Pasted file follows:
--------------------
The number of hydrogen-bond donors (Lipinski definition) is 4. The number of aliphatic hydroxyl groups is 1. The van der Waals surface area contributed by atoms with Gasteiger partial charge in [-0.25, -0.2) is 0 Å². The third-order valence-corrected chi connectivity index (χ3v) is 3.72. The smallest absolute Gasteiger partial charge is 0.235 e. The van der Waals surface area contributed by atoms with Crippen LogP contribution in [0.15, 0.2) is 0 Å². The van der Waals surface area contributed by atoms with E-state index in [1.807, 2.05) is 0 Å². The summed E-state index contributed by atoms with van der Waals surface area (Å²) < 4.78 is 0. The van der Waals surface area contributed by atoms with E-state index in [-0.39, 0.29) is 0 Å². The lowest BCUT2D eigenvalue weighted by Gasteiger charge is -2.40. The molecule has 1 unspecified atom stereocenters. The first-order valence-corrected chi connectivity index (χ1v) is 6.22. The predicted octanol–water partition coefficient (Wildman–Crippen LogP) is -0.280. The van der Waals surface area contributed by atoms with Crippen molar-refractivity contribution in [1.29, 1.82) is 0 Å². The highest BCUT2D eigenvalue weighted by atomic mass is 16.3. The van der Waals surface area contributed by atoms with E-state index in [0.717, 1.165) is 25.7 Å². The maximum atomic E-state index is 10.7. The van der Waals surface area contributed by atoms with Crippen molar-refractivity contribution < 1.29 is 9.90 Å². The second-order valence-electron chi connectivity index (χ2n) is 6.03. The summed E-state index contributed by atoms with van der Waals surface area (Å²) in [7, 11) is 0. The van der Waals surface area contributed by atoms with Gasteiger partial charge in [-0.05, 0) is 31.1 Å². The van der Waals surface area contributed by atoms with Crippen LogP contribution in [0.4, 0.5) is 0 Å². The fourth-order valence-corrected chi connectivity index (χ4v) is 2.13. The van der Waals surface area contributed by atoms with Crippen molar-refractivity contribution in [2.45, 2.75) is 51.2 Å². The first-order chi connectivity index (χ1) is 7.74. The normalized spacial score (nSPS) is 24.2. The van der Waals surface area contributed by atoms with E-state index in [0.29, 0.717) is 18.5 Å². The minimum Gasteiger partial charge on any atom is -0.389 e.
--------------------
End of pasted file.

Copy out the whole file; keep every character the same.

The number of hydrogen-bond donors (Lipinski definition) is 4. The number of aliphatic hydroxyl groups is 1. The van der Waals surface area contributed by atoms with Gasteiger partial charge in [-0.25, -0.2) is 0 Å². The third-order valence-corrected chi connectivity index (χ3v) is 3.72. The smallest absolute Gasteiger partial charge is 0.235 e. The van der Waals surface area contributed by atoms with Crippen LogP contribution in [0.15, 0.2) is 0 Å². The van der Waals surface area contributed by atoms with E-state index in [1.807, 2.05) is 0 Å². The summed E-state index contributed by atoms with van der Waals surface area (Å²) < 4.78 is 0. The van der Waals surface area contributed by atoms with E-state index in [-0.39, 0.29) is 0 Å². The lowest BCUT2D eigenvalue weighted by Gasteiger charge is -2.40. The molecule has 1 unspecified atom stereocenters. The first-order valence-corrected chi connectivity index (χ1v) is 6.22. The predicted octanol–water partition coefficient (Wildman–Crippen LogP) is -0.280. The van der Waals surface area contributed by atoms with Crippen molar-refractivity contribution in [1.29, 1.82) is 0 Å². The highest BCUT2D eigenvalue weighted by atomic mass is 16.3. The van der Waals surface area contributed by atoms with E-state index in [0.717, 1.165) is 25.7 Å². The maximum atomic E-state index is 10.7. The van der Waals surface area contributed by atoms with Crippen molar-refractivity contribution < 1.29 is 9.90 Å². The second-order valence-electron chi connectivity index (χ2n) is 6.03. The summed E-state index contributed by atoms with van der Waals surface area (Å²) in [7, 11) is 0. The van der Waals surface area contributed by atoms with Gasteiger partial charge in [-0.05, 0) is 31.1 Å². The van der Waals surface area contributed by atoms with Crippen LogP contribution in [0.4, 0.5) is 0 Å². The fourth-order valence-corrected chi connectivity index (χ4v) is 2.13. The van der Waals surface area contributed by atoms with Crippen molar-refractivity contribution in [2.45, 2.75) is 51.2 Å². The first-order chi connectivity index (χ1) is 7.74. The normalized spacial score (nSPS) is 24.2. The van der Waals surface area contributed by atoms with E-state index in [0.29, 0.717) is 18.5 Å². The minimum Gasteiger partial charge on any atom is -0.389 e.